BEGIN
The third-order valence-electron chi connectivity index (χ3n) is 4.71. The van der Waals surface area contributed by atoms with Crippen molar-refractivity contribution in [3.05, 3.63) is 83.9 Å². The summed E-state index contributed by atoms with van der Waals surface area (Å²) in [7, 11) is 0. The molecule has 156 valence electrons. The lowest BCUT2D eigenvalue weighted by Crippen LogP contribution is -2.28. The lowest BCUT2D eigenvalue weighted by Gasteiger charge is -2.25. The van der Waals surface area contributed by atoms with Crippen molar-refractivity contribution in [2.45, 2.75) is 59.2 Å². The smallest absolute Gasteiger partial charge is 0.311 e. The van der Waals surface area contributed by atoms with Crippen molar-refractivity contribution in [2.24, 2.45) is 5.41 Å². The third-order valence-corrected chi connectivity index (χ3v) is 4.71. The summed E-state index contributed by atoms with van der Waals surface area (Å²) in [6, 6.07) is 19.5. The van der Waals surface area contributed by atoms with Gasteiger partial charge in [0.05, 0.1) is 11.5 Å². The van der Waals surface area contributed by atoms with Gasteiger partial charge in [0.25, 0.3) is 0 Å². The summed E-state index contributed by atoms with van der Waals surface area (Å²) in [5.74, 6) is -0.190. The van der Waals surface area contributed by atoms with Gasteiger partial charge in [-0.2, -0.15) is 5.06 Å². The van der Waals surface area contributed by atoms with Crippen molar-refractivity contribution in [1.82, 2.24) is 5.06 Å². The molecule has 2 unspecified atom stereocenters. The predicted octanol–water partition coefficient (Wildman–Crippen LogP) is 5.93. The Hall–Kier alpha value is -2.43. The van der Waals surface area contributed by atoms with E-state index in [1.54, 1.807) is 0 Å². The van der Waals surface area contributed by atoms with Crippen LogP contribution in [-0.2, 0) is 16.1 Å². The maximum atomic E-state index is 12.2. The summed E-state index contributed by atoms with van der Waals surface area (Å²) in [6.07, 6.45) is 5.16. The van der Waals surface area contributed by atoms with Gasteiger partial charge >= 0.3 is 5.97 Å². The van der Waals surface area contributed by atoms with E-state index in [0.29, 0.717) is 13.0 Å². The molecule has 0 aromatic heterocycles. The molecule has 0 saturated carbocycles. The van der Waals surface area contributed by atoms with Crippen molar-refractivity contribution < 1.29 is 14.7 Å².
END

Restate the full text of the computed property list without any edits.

The third-order valence-electron chi connectivity index (χ3n) is 4.71. The van der Waals surface area contributed by atoms with Crippen molar-refractivity contribution in [3.05, 3.63) is 83.9 Å². The summed E-state index contributed by atoms with van der Waals surface area (Å²) in [7, 11) is 0. The molecule has 156 valence electrons. The lowest BCUT2D eigenvalue weighted by Crippen LogP contribution is -2.28. The lowest BCUT2D eigenvalue weighted by Gasteiger charge is -2.25. The van der Waals surface area contributed by atoms with Crippen molar-refractivity contribution in [2.45, 2.75) is 59.2 Å². The smallest absolute Gasteiger partial charge is 0.311 e. The van der Waals surface area contributed by atoms with Crippen molar-refractivity contribution in [2.24, 2.45) is 5.41 Å². The third-order valence-corrected chi connectivity index (χ3v) is 4.71. The summed E-state index contributed by atoms with van der Waals surface area (Å²) in [6, 6.07) is 19.5. The van der Waals surface area contributed by atoms with Gasteiger partial charge in [0.05, 0.1) is 11.5 Å². The van der Waals surface area contributed by atoms with Gasteiger partial charge in [0.25, 0.3) is 0 Å². The summed E-state index contributed by atoms with van der Waals surface area (Å²) in [5.74, 6) is -0.190. The van der Waals surface area contributed by atoms with Gasteiger partial charge in [-0.2, -0.15) is 5.06 Å². The van der Waals surface area contributed by atoms with Crippen molar-refractivity contribution in [1.82, 2.24) is 5.06 Å². The molecule has 2 unspecified atom stereocenters. The predicted octanol–water partition coefficient (Wildman–Crippen LogP) is 5.93. The Hall–Kier alpha value is -2.43. The van der Waals surface area contributed by atoms with E-state index in [1.54, 1.807) is 0 Å². The van der Waals surface area contributed by atoms with Crippen LogP contribution in [-0.2, 0) is 16.1 Å². The maximum atomic E-state index is 12.2. The summed E-state index contributed by atoms with van der Waals surface area (Å²) in [6.07, 6.45) is 5.16. The van der Waals surface area contributed by atoms with Gasteiger partial charge >= 0.3 is 5.97 Å². The van der Waals surface area contributed by atoms with E-state index in [0.29, 0.717) is 13.0 Å². The molecule has 0 aromatic heterocycles. The molecule has 0 saturated carbocycles. The van der Waals surface area contributed by atoms with Crippen molar-refractivity contribution < 1.29 is 14.7 Å².